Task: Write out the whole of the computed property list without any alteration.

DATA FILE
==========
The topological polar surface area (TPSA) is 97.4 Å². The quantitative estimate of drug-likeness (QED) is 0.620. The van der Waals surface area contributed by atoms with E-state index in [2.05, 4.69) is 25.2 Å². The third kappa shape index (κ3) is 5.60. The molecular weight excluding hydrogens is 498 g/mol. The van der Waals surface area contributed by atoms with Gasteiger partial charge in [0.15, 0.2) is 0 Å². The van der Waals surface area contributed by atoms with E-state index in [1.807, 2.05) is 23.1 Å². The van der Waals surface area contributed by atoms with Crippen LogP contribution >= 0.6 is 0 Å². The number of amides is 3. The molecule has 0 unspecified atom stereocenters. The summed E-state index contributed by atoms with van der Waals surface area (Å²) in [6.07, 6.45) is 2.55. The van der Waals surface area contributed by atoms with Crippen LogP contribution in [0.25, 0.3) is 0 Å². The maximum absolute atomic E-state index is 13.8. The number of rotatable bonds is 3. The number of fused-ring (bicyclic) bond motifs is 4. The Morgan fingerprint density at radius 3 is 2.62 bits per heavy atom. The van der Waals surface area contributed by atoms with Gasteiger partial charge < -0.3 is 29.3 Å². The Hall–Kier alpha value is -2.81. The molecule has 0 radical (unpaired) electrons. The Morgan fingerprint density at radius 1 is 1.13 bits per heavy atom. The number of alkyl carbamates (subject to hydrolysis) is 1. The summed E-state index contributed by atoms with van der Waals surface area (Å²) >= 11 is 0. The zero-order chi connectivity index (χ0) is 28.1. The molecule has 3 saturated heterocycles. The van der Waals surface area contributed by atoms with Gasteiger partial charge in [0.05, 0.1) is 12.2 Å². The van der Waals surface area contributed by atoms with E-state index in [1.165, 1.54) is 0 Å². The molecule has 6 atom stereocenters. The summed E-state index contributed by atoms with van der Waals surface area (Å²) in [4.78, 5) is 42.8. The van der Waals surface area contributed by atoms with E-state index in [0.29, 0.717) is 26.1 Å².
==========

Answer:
The topological polar surface area (TPSA) is 97.4 Å². The quantitative estimate of drug-likeness (QED) is 0.620. The van der Waals surface area contributed by atoms with E-state index in [2.05, 4.69) is 25.2 Å². The third kappa shape index (κ3) is 5.60. The molecular weight excluding hydrogens is 498 g/mol. The van der Waals surface area contributed by atoms with Gasteiger partial charge in [0.15, 0.2) is 0 Å². The van der Waals surface area contributed by atoms with E-state index in [1.807, 2.05) is 23.1 Å². The van der Waals surface area contributed by atoms with Crippen LogP contribution >= 0.6 is 0 Å². The number of amides is 3. The molecule has 0 unspecified atom stereocenters. The summed E-state index contributed by atoms with van der Waals surface area (Å²) in [6.07, 6.45) is 2.55. The van der Waals surface area contributed by atoms with Crippen LogP contribution in [0.25, 0.3) is 0 Å². The maximum absolute atomic E-state index is 13.8. The number of rotatable bonds is 3. The number of fused-ring (bicyclic) bond motifs is 4. The Morgan fingerprint density at radius 3 is 2.62 bits per heavy atom. The van der Waals surface area contributed by atoms with Gasteiger partial charge < -0.3 is 29.3 Å². The Hall–Kier alpha value is -2.81. The molecule has 0 radical (unpaired) electrons. The Morgan fingerprint density at radius 1 is 1.13 bits per heavy atom. The number of alkyl carbamates (subject to hydrolysis) is 1. The summed E-state index contributed by atoms with van der Waals surface area (Å²) >= 11 is 0. The zero-order chi connectivity index (χ0) is 28.1. The molecule has 3 saturated heterocycles. The van der Waals surface area contributed by atoms with Gasteiger partial charge in [0.05, 0.1) is 12.2 Å². The van der Waals surface area contributed by atoms with E-state index in [1.165, 1.54) is 0 Å². The molecule has 6 atom stereocenters. The summed E-state index contributed by atoms with van der Waals surface area (Å²) in [4.78, 5) is 42.8. The van der Waals surface area contributed by atoms with E-state index in [0.29, 0.717) is 26.1 Å².